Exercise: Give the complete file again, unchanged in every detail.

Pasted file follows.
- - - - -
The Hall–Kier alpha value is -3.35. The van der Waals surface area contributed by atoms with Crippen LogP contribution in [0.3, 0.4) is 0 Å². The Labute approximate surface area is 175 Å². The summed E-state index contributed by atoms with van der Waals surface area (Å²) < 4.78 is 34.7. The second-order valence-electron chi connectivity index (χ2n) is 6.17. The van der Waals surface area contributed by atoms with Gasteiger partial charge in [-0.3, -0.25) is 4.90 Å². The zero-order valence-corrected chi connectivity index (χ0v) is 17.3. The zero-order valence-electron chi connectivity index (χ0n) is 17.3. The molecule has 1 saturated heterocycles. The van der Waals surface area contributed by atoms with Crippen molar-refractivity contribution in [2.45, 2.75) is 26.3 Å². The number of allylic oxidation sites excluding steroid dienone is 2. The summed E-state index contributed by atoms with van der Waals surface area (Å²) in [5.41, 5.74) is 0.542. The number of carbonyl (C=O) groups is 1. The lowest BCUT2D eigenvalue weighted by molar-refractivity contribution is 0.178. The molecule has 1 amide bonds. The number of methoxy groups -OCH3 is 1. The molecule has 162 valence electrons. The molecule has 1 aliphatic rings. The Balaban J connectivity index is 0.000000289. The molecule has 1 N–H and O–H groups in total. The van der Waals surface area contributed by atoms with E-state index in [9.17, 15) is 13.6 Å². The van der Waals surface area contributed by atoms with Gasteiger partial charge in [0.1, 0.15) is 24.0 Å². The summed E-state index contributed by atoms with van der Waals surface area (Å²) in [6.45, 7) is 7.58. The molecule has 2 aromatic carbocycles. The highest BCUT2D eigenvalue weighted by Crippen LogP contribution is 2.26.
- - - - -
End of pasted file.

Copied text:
The Hall–Kier alpha value is -3.35. The van der Waals surface area contributed by atoms with Crippen LogP contribution in [0.3, 0.4) is 0 Å². The Labute approximate surface area is 175 Å². The summed E-state index contributed by atoms with van der Waals surface area (Å²) < 4.78 is 34.7. The second-order valence-electron chi connectivity index (χ2n) is 6.17. The van der Waals surface area contributed by atoms with Gasteiger partial charge in [-0.3, -0.25) is 4.90 Å². The zero-order valence-corrected chi connectivity index (χ0v) is 17.3. The zero-order valence-electron chi connectivity index (χ0n) is 17.3. The molecule has 1 saturated heterocycles. The van der Waals surface area contributed by atoms with Crippen molar-refractivity contribution in [2.45, 2.75) is 26.3 Å². The number of allylic oxidation sites excluding steroid dienone is 2. The summed E-state index contributed by atoms with van der Waals surface area (Å²) in [5.41, 5.74) is 0.542. The number of carbonyl (C=O) groups is 1. The lowest BCUT2D eigenvalue weighted by molar-refractivity contribution is 0.178. The molecule has 1 amide bonds. The number of methoxy groups -OCH3 is 1. The molecule has 162 valence electrons. The molecule has 1 aliphatic rings. The Balaban J connectivity index is 0.000000289. The molecule has 1 N–H and O–H groups in total. The van der Waals surface area contributed by atoms with E-state index in [9.17, 15) is 13.6 Å². The van der Waals surface area contributed by atoms with Gasteiger partial charge in [0.1, 0.15) is 24.0 Å². The summed E-state index contributed by atoms with van der Waals surface area (Å²) in [6.45, 7) is 7.58. The molecule has 2 aromatic carbocycles. The highest BCUT2D eigenvalue weighted by Crippen LogP contribution is 2.26.